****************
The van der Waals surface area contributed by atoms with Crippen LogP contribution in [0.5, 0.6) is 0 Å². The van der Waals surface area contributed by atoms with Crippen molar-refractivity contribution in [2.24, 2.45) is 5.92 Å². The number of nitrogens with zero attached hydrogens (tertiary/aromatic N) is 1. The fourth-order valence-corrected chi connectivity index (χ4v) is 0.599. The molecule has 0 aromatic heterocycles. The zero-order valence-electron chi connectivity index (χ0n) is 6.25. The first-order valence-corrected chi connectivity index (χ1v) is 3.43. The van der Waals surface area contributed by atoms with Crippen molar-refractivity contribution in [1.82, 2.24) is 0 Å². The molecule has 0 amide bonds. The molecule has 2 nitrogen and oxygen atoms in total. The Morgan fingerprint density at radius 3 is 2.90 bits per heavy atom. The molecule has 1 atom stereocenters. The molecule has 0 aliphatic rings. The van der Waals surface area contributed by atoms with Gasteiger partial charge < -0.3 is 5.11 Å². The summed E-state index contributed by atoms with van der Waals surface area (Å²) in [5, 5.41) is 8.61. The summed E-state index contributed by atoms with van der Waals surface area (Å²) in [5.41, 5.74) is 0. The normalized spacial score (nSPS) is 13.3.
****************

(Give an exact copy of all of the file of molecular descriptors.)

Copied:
The van der Waals surface area contributed by atoms with Crippen LogP contribution in [0.5, 0.6) is 0 Å². The van der Waals surface area contributed by atoms with Crippen molar-refractivity contribution in [2.24, 2.45) is 5.92 Å². The number of nitrogens with zero attached hydrogens (tertiary/aromatic N) is 1. The fourth-order valence-corrected chi connectivity index (χ4v) is 0.599. The molecule has 0 aromatic heterocycles. The zero-order valence-electron chi connectivity index (χ0n) is 6.25. The first-order valence-corrected chi connectivity index (χ1v) is 3.43. The van der Waals surface area contributed by atoms with Crippen molar-refractivity contribution in [1.82, 2.24) is 0 Å². The molecule has 0 amide bonds. The molecule has 2 nitrogen and oxygen atoms in total. The Morgan fingerprint density at radius 3 is 2.90 bits per heavy atom. The molecule has 1 atom stereocenters. The molecule has 0 aliphatic rings. The van der Waals surface area contributed by atoms with Gasteiger partial charge < -0.3 is 5.11 Å². The summed E-state index contributed by atoms with van der Waals surface area (Å²) in [5, 5.41) is 8.61. The summed E-state index contributed by atoms with van der Waals surface area (Å²) in [5.41, 5.74) is 0. The normalized spacial score (nSPS) is 13.3.